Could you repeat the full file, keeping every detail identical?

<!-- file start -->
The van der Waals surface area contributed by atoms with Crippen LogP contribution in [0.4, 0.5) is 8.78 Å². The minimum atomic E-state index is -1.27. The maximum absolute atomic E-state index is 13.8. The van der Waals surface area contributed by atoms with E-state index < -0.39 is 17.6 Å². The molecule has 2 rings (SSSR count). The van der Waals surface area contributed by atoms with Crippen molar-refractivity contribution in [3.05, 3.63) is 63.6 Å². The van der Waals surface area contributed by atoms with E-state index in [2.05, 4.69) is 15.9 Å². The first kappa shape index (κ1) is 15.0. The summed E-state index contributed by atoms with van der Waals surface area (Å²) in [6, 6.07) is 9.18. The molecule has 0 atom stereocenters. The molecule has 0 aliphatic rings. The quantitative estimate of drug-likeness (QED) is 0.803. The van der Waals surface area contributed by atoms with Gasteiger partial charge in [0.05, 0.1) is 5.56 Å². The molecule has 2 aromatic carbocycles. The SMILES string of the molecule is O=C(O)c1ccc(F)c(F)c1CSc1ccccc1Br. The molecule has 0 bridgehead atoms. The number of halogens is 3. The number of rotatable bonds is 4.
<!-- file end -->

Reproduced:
The van der Waals surface area contributed by atoms with Crippen LogP contribution in [0.4, 0.5) is 8.78 Å². The minimum atomic E-state index is -1.27. The maximum absolute atomic E-state index is 13.8. The van der Waals surface area contributed by atoms with E-state index < -0.39 is 17.6 Å². The molecule has 2 rings (SSSR count). The van der Waals surface area contributed by atoms with Crippen molar-refractivity contribution in [3.05, 3.63) is 63.6 Å². The van der Waals surface area contributed by atoms with E-state index in [2.05, 4.69) is 15.9 Å². The first kappa shape index (κ1) is 15.0. The summed E-state index contributed by atoms with van der Waals surface area (Å²) in [6, 6.07) is 9.18. The molecule has 0 atom stereocenters. The molecule has 0 aliphatic rings. The quantitative estimate of drug-likeness (QED) is 0.803. The van der Waals surface area contributed by atoms with Gasteiger partial charge in [0.05, 0.1) is 5.56 Å². The molecule has 2 aromatic carbocycles. The SMILES string of the molecule is O=C(O)c1ccc(F)c(F)c1CSc1ccccc1Br. The molecule has 0 bridgehead atoms. The number of halogens is 3. The number of rotatable bonds is 4.